[ri-fawr-muh-tawr-ee, -tohr-ee]


serving or designed to reform: reformatory lectures; reformatory punishments.

noun, plural re·form·a·to·ries.

Also called reform school. a penal institution for reforming young offenders, especially minors.

Origin of reformatory

1580–90; < Latin refōrmāt(us) (see reformation) + -ory1, -ory2
Related formspre·re·form·a·to·ry, adjectivepseu·do·re·form·a·to·ry, adjective Unabridged Based on the Random House Unabridged Dictionary, © Random House, Inc. 2019

Related Words for reformatory

penitentiary, cooler, jail, prison

Examples from the Web for reformatory

Contemporary Examples of reformatory

Historical Examples of reformatory

  • He spent seven years in a reformatory and the kids there were never young.

    The Man from Time

    Frank Belknap Long

  • He left here when he was a boy,—to avoid being sent to the reformatory.

    The Plum Tree

    David Graham Phillips

  • It was once used as a school, and later on as a reformatory.

    Hammersmith, Fulham and Putney

    Geraldine Edith Mitton

  • He has been sent to a reformatory for a good number of years.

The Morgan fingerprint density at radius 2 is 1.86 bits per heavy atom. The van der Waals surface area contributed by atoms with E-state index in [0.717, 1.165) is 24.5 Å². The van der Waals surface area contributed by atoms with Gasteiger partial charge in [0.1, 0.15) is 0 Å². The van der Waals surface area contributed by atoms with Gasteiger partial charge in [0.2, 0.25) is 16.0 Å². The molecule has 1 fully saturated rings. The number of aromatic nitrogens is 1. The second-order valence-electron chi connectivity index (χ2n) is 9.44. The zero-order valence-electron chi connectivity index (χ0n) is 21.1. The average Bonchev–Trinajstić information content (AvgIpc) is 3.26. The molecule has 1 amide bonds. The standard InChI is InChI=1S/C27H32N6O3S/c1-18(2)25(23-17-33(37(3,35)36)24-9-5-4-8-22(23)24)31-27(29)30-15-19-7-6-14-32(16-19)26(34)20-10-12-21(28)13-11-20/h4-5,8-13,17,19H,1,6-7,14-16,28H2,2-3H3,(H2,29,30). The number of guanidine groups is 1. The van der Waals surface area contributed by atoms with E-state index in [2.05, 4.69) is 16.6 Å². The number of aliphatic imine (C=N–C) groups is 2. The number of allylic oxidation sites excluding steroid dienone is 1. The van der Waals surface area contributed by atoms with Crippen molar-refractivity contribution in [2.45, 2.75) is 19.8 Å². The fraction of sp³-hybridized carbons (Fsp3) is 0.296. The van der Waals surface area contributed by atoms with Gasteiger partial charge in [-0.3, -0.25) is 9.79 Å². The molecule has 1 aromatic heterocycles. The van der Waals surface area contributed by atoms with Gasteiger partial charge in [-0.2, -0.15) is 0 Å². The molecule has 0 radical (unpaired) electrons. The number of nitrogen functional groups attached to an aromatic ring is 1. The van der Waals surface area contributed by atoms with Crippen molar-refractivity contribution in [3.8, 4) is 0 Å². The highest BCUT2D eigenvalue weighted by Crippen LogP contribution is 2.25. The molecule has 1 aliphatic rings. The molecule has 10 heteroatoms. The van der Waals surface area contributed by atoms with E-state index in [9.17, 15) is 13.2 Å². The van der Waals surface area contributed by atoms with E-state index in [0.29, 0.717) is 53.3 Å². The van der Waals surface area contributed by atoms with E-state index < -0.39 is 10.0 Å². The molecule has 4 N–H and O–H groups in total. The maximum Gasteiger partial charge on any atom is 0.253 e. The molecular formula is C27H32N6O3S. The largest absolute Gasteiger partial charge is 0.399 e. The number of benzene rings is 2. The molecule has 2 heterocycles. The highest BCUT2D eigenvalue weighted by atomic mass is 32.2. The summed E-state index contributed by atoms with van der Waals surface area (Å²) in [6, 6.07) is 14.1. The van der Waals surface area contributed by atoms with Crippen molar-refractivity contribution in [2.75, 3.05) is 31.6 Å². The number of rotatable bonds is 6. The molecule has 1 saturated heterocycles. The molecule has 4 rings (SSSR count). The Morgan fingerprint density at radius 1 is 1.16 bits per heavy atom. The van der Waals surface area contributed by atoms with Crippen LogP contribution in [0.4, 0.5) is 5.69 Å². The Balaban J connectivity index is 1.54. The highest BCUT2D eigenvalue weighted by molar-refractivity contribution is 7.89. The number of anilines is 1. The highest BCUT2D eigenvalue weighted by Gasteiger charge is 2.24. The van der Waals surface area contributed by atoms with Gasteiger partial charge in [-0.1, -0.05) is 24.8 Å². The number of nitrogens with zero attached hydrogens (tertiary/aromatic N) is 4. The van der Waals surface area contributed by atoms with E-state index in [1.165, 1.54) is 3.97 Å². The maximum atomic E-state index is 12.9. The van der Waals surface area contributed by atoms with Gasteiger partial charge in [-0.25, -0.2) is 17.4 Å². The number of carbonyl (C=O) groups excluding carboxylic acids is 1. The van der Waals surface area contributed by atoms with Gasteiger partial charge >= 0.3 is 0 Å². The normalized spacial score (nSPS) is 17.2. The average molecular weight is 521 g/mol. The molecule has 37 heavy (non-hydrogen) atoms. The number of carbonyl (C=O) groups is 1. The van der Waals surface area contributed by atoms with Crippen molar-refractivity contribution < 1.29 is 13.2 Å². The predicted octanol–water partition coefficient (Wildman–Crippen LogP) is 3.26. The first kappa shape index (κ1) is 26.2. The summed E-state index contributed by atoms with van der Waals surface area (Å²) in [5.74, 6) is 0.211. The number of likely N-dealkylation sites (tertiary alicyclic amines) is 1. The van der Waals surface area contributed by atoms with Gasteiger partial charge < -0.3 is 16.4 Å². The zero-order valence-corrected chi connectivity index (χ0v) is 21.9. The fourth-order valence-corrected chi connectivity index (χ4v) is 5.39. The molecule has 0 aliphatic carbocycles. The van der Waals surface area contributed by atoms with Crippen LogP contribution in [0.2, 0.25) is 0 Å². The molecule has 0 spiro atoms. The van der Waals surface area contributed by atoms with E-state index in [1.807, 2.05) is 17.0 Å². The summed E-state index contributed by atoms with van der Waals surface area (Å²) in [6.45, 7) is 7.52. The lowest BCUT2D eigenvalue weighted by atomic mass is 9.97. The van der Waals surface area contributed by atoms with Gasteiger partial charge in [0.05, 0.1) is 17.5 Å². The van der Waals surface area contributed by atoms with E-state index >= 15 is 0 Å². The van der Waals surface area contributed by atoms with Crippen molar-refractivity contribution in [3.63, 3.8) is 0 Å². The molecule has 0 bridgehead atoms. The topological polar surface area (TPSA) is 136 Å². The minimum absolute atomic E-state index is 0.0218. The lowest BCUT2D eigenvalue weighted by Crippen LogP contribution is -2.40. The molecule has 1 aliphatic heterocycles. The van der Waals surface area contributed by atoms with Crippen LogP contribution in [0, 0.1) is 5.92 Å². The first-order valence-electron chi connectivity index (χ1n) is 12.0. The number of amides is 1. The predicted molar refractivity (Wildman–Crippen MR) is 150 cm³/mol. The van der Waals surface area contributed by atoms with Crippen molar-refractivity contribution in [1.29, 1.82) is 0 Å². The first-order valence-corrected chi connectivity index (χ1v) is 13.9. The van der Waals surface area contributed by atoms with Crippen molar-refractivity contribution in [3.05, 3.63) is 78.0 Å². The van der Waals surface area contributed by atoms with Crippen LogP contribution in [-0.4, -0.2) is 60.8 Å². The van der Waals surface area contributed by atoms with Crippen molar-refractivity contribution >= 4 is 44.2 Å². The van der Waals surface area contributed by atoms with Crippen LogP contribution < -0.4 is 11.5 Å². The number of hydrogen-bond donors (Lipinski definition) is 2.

The Opal Serpent

    Fergus Hume

  • I wonder if they are out of the reformatory yet for setting fire to the barn?

British Dictionary definitions for reformatory


noun plural -ries

Also called: reform school (formerly) a place of instruction where young offenders were sent for corrective trainingCompare approved school


having the purpose or function of reforming
Collins English Dictionary - Complete & Unabridged 2012 Digital Edition © William Collins Sons & Co. Ltd. 1979, 1986 © HarperCollins Publishers 1998, 2000, 2003, 2005, 2006, 2007, 2009, 2012

Word Origin and History for reformatory

1704, from past participle stem of Latin reformare "to transform, change" (see reform (v.)). As a noun, "house of correction for juveniles," from 1758.

Online Etymology Dictionary, © 2010 Douglas Harper